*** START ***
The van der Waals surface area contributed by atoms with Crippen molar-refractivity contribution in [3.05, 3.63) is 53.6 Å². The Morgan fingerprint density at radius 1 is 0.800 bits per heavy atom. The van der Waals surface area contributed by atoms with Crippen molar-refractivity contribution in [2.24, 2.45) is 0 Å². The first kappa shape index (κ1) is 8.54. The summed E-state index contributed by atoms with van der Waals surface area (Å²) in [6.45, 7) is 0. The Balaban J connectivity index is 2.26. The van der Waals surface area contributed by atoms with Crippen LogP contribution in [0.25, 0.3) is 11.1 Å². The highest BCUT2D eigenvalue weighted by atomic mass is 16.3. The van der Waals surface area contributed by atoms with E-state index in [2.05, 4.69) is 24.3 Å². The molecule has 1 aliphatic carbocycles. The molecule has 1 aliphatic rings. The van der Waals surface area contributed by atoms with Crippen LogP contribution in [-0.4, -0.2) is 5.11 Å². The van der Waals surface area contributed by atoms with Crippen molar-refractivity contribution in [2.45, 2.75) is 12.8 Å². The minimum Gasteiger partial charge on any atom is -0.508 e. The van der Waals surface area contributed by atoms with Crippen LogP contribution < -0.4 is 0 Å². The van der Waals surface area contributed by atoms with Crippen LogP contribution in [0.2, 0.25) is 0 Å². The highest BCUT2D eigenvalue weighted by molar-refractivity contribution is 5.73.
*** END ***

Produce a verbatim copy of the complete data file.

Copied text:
The van der Waals surface area contributed by atoms with Crippen molar-refractivity contribution in [3.05, 3.63) is 53.6 Å². The Morgan fingerprint density at radius 1 is 0.800 bits per heavy atom. The van der Waals surface area contributed by atoms with Crippen molar-refractivity contribution in [2.24, 2.45) is 0 Å². The first kappa shape index (κ1) is 8.54. The summed E-state index contributed by atoms with van der Waals surface area (Å²) in [6.45, 7) is 0. The Balaban J connectivity index is 2.26. The van der Waals surface area contributed by atoms with Crippen LogP contribution in [0.25, 0.3) is 11.1 Å². The highest BCUT2D eigenvalue weighted by atomic mass is 16.3. The van der Waals surface area contributed by atoms with E-state index in [2.05, 4.69) is 24.3 Å². The molecule has 1 aliphatic carbocycles. The molecule has 1 aliphatic rings. The van der Waals surface area contributed by atoms with Crippen LogP contribution in [-0.4, -0.2) is 5.11 Å². The van der Waals surface area contributed by atoms with Crippen molar-refractivity contribution in [2.45, 2.75) is 12.8 Å². The minimum Gasteiger partial charge on any atom is -0.508 e. The van der Waals surface area contributed by atoms with Crippen LogP contribution < -0.4 is 0 Å². The van der Waals surface area contributed by atoms with Crippen LogP contribution in [0.2, 0.25) is 0 Å². The highest BCUT2D eigenvalue weighted by molar-refractivity contribution is 5.73.